Examining the intriguing details of collisions at extreme energies

by The Henryk Niewodniczanski Institute of Nuclear Physics Polish Academy of Sciences

Children’s intelligence may appear to be statistically related to their weight because the relationship is sensitive to age fluctuations within the study group. A similar phenomenon occurs in the case of the correlation variable sigma and the centrality of heavy ion collisions in the LHC accelerator. Credit: IFJ PAN

The initial phases of heavy-ion collisions occurring at the maximum energies available at the CERN Large Hadron Collider continue to remain an enigma of modern nuclear physics. New theoretical tools improved by physicists from the Institute of Nuclear Physics of the Polish Academy of Sciences in Cracow will help to unlock this mystery.

The phenomena occurring during nuclear collisions are so fast and involve particles so small that they cannot be observed directly. Guessing the course of these sorts of processes resembles the work of a detective. Just as he is unable to observe the crime being committed and has to reconstruct an image of it based on witness statements, physicists try to reconstruct the course of nuclear phenomena on the basis of “accounts” given by the secondary particles born in collisions and recorded by detectors.

Sherlock Holmes’s task, however, was much easier—he could talk freely to his witnesses, whereas physicists can only observe the particles’ behavior. In order to reconstruct the actual course of the “crime” (the collisions of atomic nuclei), they have to create a suitable language for describing events (mathematical tools) and use it to recount what took place (with the help of a theoretical model of the phenomenon), and then compare whether the “testimony” thus obtained agrees with what the recorded particles appear to “say”.

Particularly difficult processes to study include phenomena occurring in the early stages of heavy-ion collisions in the LHC accelerator, when a quark-gluon plasma may be formed. This is a state of matter in which quarks and gluons behave like free particles (in the world around us, quarks and gluons are always bound by the strong interactions and remain inside hadrons, i.e. protons or neutrons).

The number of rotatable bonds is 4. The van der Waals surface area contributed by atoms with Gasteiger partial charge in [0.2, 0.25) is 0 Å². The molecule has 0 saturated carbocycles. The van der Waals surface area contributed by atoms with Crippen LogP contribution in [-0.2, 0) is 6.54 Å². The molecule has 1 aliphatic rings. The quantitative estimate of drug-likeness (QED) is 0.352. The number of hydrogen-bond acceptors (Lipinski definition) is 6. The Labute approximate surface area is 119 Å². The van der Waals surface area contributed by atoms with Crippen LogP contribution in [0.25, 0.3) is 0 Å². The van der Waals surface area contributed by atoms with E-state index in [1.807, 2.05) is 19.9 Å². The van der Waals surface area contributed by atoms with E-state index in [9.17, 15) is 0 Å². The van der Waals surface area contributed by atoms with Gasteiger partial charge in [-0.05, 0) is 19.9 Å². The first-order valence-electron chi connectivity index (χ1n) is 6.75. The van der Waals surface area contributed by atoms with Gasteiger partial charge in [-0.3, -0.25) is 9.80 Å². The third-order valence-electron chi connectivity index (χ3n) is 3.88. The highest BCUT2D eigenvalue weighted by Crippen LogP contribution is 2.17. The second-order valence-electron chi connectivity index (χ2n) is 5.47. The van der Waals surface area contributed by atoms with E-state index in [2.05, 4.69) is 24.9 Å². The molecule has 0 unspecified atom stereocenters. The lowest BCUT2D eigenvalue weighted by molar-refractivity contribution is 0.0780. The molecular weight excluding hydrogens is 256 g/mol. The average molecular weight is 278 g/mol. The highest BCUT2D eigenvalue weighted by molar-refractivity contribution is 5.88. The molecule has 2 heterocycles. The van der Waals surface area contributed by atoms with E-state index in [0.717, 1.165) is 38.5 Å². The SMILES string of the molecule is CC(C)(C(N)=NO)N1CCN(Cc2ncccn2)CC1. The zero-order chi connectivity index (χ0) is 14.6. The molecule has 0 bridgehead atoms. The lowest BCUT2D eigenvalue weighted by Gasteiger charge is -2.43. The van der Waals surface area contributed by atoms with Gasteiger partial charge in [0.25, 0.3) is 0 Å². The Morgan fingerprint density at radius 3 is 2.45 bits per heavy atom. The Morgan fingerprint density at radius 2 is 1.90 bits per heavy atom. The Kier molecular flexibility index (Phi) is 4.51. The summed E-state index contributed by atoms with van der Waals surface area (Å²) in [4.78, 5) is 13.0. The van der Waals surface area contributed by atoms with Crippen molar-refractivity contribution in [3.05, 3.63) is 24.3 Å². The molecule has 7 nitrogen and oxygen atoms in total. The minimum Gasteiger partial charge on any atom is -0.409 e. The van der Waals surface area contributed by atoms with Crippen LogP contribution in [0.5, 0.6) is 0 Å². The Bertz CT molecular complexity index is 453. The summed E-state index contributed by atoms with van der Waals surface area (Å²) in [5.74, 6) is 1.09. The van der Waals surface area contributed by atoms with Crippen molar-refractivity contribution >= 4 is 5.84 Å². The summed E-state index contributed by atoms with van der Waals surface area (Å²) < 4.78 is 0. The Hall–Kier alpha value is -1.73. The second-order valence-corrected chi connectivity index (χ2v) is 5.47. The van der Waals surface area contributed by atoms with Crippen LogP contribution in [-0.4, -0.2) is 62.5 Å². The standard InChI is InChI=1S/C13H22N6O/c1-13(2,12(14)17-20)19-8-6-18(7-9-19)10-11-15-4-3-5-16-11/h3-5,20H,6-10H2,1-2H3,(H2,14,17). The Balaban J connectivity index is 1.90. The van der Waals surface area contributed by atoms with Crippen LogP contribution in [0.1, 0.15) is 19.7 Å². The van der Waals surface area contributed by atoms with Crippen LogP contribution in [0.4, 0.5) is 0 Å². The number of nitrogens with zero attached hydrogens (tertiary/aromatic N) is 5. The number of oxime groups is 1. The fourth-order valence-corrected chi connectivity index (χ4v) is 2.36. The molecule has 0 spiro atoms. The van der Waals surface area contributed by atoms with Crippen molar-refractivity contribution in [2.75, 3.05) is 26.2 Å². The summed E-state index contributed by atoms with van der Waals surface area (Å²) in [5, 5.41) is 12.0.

The quark-gluon plasma ends extremely quickly because it cools as it expands. Quarks and gluons are then trapped again in hadrons, creating secondary particles that are registered in detectors. It can be concluded whether a quark-gluon plasma was created by analyzing the so-called forward-backward correlations between particles produced in collisions.

“Forward-backward correlations measure the relationship between the number of particles produced forward and backward when beams of heavy ions collide. Although these correlations concern particles very far apart, they carry information about the early stage of the collision. This is because the correlations between the particles emitted forward and backward could only have formed before the particles moved away from each other, i.e. at the beginning of the collision,” says Dr. Iwona Sputowska of the Institute of Nuclear Physics of the Polish Academy of Sciences (IFJ PAN) in Cracow, a physicist who is a member of the ALICE scientific collaboration at the LHC.

The problem with correlations, however, is that, used incompetently, they can lead to false conclusions. Suppose, for example, we conduct a study of children’s intelligence in all the forms of a primary school. A correlation might then be found whereby the more intelligent a child is, the more they… weigh.

However, we know that in reality intelligence and weight are correlated to another variable: the age of the child. So if we narrow down our study to children of the same age, the correlation between their intelligence and weight drops dramatically. The correlation between intelligence and weight is therefore sensitive to age fluctuations in the group of children—there are a lot of children of different ages in the whole school, but within the same form the age differences are small.